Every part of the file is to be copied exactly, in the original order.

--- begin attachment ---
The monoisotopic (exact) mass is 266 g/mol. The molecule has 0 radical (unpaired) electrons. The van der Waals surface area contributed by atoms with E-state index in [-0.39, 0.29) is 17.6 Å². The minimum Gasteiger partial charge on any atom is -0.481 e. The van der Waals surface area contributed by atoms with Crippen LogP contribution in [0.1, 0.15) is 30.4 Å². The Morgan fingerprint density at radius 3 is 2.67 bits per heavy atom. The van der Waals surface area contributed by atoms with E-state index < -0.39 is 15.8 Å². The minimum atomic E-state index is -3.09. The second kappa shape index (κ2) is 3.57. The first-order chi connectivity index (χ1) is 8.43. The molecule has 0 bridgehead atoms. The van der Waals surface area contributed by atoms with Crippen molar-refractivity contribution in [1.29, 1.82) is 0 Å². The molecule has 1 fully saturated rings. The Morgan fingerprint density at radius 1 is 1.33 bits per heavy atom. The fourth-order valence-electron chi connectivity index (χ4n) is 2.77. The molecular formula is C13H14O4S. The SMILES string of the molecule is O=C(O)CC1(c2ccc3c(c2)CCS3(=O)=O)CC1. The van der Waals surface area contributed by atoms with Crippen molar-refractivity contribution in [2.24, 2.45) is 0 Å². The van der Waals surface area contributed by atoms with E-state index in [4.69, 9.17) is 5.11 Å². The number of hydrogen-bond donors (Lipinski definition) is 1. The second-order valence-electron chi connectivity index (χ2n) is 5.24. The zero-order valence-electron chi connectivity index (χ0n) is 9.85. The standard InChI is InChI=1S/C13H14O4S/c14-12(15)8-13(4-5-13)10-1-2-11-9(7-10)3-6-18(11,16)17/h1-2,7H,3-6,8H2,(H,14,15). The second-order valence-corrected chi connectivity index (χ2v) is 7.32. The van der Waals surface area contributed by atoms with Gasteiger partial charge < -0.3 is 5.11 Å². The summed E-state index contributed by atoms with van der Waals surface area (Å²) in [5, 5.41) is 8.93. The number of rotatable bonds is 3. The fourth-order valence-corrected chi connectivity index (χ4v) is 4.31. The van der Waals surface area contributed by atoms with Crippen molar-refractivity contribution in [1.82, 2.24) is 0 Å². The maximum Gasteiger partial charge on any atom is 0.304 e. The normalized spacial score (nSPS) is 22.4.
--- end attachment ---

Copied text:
The monoisotopic (exact) mass is 266 g/mol. The molecule has 0 radical (unpaired) electrons. The van der Waals surface area contributed by atoms with E-state index in [-0.39, 0.29) is 17.6 Å². The minimum Gasteiger partial charge on any atom is -0.481 e. The van der Waals surface area contributed by atoms with Crippen LogP contribution in [0.1, 0.15) is 30.4 Å². The Morgan fingerprint density at radius 3 is 2.67 bits per heavy atom. The van der Waals surface area contributed by atoms with E-state index < -0.39 is 15.8 Å². The minimum atomic E-state index is -3.09. The second kappa shape index (κ2) is 3.57. The first-order chi connectivity index (χ1) is 8.43. The molecule has 0 bridgehead atoms. The van der Waals surface area contributed by atoms with Crippen molar-refractivity contribution in [1.29, 1.82) is 0 Å². The molecule has 1 fully saturated rings. The Morgan fingerprint density at radius 1 is 1.33 bits per heavy atom. The fourth-order valence-electron chi connectivity index (χ4n) is 2.77. The molecular formula is C13H14O4S. The SMILES string of the molecule is O=C(O)CC1(c2ccc3c(c2)CCS3(=O)=O)CC1. The van der Waals surface area contributed by atoms with Crippen molar-refractivity contribution in [2.24, 2.45) is 0 Å². The van der Waals surface area contributed by atoms with E-state index in [4.69, 9.17) is 5.11 Å². The number of hydrogen-bond donors (Lipinski definition) is 1. The second-order valence-electron chi connectivity index (χ2n) is 5.24. The zero-order valence-electron chi connectivity index (χ0n) is 9.85. The standard InChI is InChI=1S/C13H14O4S/c14-12(15)8-13(4-5-13)10-1-2-11-9(7-10)3-6-18(11,16)17/h1-2,7H,3-6,8H2,(H,14,15). The second-order valence-corrected chi connectivity index (χ2v) is 7.32. The van der Waals surface area contributed by atoms with Gasteiger partial charge < -0.3 is 5.11 Å². The summed E-state index contributed by atoms with van der Waals surface area (Å²) in [5, 5.41) is 8.93. The number of rotatable bonds is 3. The fourth-order valence-corrected chi connectivity index (χ4v) is 4.31. The van der Waals surface area contributed by atoms with Crippen molar-refractivity contribution in [1.82, 2.24) is 0 Å². The maximum Gasteiger partial charge on any atom is 0.304 e. The normalized spacial score (nSPS) is 22.4.